The Salazars failed to pay association assessments.  In August 2011, the association's agent, Kern & Associates (Kern), recorded a lien against the property in the amount of $863.  In August 2012, Kern recorded a notice of default and election to sell against the property, stating that $2,672 was due.

Within a month, BANA's counsel sent Kern a letter asking the actual amount of the nine months of common assessments predating the 2012 recorded notice.  The letter indicated that BANA would pay such amount, "whatever it was," that BANA should rightfully be required to fully discharge its obligations to the association.  The letter further stated that BANA offered to pay such amount upon presentation of adequate proof of the same by the association.

Kern did not respond to the letter.  Instead, in April 2013, Kern recorded a notice of foreclosure sale, stating that the Salazars owed $4,043.  In May 2013, Kern sold the property to the association at a foreclosure sale for $300.  The association then sold the property to SFR Investments Pool 1, LLC (SFR). 

In the meantime, BANA assigned the mortgage to USROF IV Legal Title 2015-1, with U.S. Bank National Association (U.S. Bank) acting as legal title trustee.  U.S. Bank sued the association and SFR for declaratory judgment (judicial determination of the parties' legal rights), quiet title (definitively establish property ownership), breach of the Nevada Uniform Common-Interest Ownership Act, and wrongful foreclosure.  The mortgage was later transferred to PROF-2013-M4 Legal Title Trust IV, but U.S. Bank remained the legal title trustee.

U.S. Bank asserted that it was entitled to summary judgment (judgment without a trial based on undisputed facts) because BANA provided adequate tender (offer of money) to satisfy the association's super-priority lien and protect the mortgage from being extinguished by the foreclosure sale. 

SFR argued that there was no tender because BANA never produced any money.  It also urged that BANA's offer to pay money was not effective against a third-party purchaser since BANA did not record the tender in the land records.  The association also claimed there was no tender because BANA did not offer an actual amount of money.  The court was not persuaded.

A tender is an "offer" of money.  For a tender to be effective, it must be an offer for full and unconditional payment or with conditions on which the tendering party has a right to insist.  The court found that BANA made an offer to pay the full amount of assessments in whatever amount required to satisfy the super-priority lien.  The fact that BANA never produced a check did not render its offer insufficient since the association never responded to BANA's request as to the amount of its required payment.  BANA's only condition was that the amount be accepted as fully discharging BANA's debt to the association, a condition upon which the court found BANA had a right to insist.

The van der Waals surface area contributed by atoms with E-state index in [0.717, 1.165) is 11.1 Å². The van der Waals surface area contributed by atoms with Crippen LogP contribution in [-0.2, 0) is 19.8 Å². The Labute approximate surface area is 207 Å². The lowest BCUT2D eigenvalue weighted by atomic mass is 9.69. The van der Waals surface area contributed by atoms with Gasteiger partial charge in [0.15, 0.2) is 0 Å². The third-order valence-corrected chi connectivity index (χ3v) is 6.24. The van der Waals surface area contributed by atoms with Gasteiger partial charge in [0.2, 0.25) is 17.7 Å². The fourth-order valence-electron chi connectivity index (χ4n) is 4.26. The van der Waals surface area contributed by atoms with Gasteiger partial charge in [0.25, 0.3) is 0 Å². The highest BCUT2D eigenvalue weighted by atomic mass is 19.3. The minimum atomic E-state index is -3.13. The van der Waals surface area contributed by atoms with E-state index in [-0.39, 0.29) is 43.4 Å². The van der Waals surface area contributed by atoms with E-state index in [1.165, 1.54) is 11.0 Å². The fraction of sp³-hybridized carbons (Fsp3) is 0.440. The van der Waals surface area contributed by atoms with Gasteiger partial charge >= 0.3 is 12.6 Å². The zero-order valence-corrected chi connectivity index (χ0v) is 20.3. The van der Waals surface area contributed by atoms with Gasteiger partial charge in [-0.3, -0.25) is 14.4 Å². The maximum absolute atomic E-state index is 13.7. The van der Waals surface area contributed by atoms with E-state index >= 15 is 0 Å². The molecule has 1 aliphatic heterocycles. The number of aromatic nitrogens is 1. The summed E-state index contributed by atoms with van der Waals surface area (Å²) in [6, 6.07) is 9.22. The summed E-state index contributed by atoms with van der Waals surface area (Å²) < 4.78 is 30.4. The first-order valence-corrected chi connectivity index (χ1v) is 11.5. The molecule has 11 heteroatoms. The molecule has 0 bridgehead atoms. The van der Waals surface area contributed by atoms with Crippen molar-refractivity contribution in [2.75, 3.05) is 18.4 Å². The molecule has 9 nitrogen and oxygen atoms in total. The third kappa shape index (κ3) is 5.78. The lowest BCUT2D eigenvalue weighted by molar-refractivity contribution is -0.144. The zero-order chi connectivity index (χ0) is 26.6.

Moreover, BANA did not need to record its tender or any other document showing the super-priority lien amount had been satisfied.  As such, the court found that the association's foreclosure sale did not extinguish the mortgage.  The court granted summary judgment in U.S. Bank's favor, declaring that the mortgage continued to encumber the unit.

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Association Entitled to Foreclose After Rejecting Owner's Checks That Violated Payment Policies

Waterford Pointe Condominium Association v. Reserve Domiciles, Ltd., No. 28766 (Ohio Ct. App. Feb. 27, 2019)

Assessments:  The Court of Appeals of Ohio held that an association was not obligated to accept an owner's checks that specified payment was for assessments only where the governing documents required payments to be applied first to interest and late fees.


Waterford Pointe Condominium Association (association) governed a condominium in Twinsburg, Ohio.  Reserve Domiciles, Ltd. (Reserve) acquired a unit in the condominium in 1998.

In 2005, the association's bylaws were amended to provide that payments to the association would be applied first to interest, second to late fees, third to collection costs, and finally to the principal owed to the association for assessments.  In 2007, the association's board of directors adopted a collection policy stating that monthly assessments were due on the first day of the month and that a $25 late fee would be imposed if payments were not paid or postmarked by the 15th day of the month.

Between 2009 and early 2012, Reserve was late in making its monthly assessment payment a few times.  Reserve consistently sent checks containing the statement:  "tendered for maintenance fee (applicable month, year), only, not for any other purpose."  Nonetheless, the association routinely accepted and cashed Reserve's checks until May 2012. 

Reserve did not make the April 2012 payment on time, so the association charged a late fee to the account.  When the association received Reserve's payment on May 4, 2012, the association applied the payment first to the April late fee based on the bylaws' order of priority and then to the May assessment.  A late fee was charged on May 15th since the May assessment was partially unpaid.